There are also several active research projects working out of the UH-PRSC, providing services to the community and working to extend the knowledge base in certain areas of clinical psychology. Among the areas currently studied by active UH-PRSC research teams are Post-Traumatic Stress Disorder (PTSD) in children and adolescents, the effect of marital conflict on children, marital discord/domestic violence, depression, serious mental illness, community violence.
In addition to treatment and research, the UH-PRSC also provides psychological assessment of intellectual, developmental, and personality functions. These services are available to adults, adolescents, and children. Fees for assessment as well as therapy services are based on a sliding scale, thus adjusted for by the client's ability to pay.
There are also several active research projects working out of the UH-PRSC, providing services to the community and working to extend the knowledge base in certain areas of clinical psychology. Among the areas currently studied by active UH-PRSC research teams are Post-Traumatic Stress Disorder (PTSD) in children and adolescents, the effect of marital conflict on children, marital discord/domestic violence, depression, serious mental illness, and community violence.
The UH-PRSC is located in the Clinical Research Services (CRS) Building on Cullen Boulevard, entrance 8. To obtain more information regarding UH-PRSC research projects, please call 713-743-8600. To make an appointment for clinic services please call 713-743-8609.
The Human Development Laboratory (HDL) is a non-profit early childhood program committed to constructivist education. The Lab serves the academic mission of the Department of Human Development and Consumer Sciences in three principal functions: demonstration, training and as a research unit of the University of Houston.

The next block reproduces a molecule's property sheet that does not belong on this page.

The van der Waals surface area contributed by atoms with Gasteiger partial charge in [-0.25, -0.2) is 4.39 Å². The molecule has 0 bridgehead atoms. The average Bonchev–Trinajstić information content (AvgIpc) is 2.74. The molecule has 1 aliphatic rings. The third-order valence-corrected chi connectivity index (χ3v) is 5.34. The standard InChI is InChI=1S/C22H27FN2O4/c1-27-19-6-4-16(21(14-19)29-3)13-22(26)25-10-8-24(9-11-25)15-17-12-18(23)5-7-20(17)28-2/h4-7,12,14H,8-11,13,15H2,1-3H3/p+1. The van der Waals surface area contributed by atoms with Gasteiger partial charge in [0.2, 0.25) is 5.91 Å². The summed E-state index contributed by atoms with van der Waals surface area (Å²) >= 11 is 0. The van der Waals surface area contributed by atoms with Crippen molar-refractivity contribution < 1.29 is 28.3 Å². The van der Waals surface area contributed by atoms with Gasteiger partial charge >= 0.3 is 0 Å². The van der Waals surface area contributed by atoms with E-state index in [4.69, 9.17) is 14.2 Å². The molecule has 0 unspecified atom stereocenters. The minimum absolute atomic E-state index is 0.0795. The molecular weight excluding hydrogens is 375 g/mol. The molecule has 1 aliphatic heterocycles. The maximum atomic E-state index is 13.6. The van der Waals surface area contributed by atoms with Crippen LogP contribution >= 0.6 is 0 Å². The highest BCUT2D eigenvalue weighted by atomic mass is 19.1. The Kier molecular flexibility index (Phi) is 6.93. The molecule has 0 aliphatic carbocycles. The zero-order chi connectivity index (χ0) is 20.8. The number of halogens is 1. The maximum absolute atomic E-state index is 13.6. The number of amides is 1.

The goal of the Lab program is to promote a young child's reasoning, autonomous self-regulation, interpersonal understanding and social collaboration (including conflict resolution). HDL teachers foster a feeling of community in which children develop greater self-awareness, empathy for others, new capacities for friendships and cooperation as a method of relating and resolving conflicts with peers.
The educational philosophy of HDL is derived from the research-based theory about child development, especially the works of Piaget, Vygotsky, Dewey, Erikson, Kohlberg, Kamii and DeVries.
The lab is committed to the belief that intellectual, social, emotional, and moral development require a physical and psychological environment in which children feel safe, secure in the affections of adults and free to pursue their active curiosities.
HDL is open to the public year round Monday through Friday with operating hours from 7:00 a.m. to 6:00 p.m. HDL offers half- and full-day programs. Snacks are provided mid-morning and mid-afternoon. Children bring boxed lunches and HDL provides milk, juice or water for noon meal.
The lab school offers a planned constructivist environment with a wide variety of activities that are designed to appeal to children's spontaneous interests. Children may choose to build with constructive materials, experiment with art media or illustrate their own stories. These activities are supervised with sensitivity to the unique ways in which children think and feel.
HDL offers four classes with a master teacher, assistant teacher and student-assistants:
|Explorers||18 months to 2 1/2 years|
|Experimentors||2 1/2 to 3 1/2 years|
|Investigators||3 1/2 to 4 1/2 years|
|Inventors||4 1/2 to 5 1/2 years (through Kindergarten)|
The Human Development Laboratory School is located in the Isabel C. Cameron Building on the corner of Wheeler and Cullen Boulevard. Tuition and fees are based on yearly operational needs. For more information, contact HDL at 713-743-4130.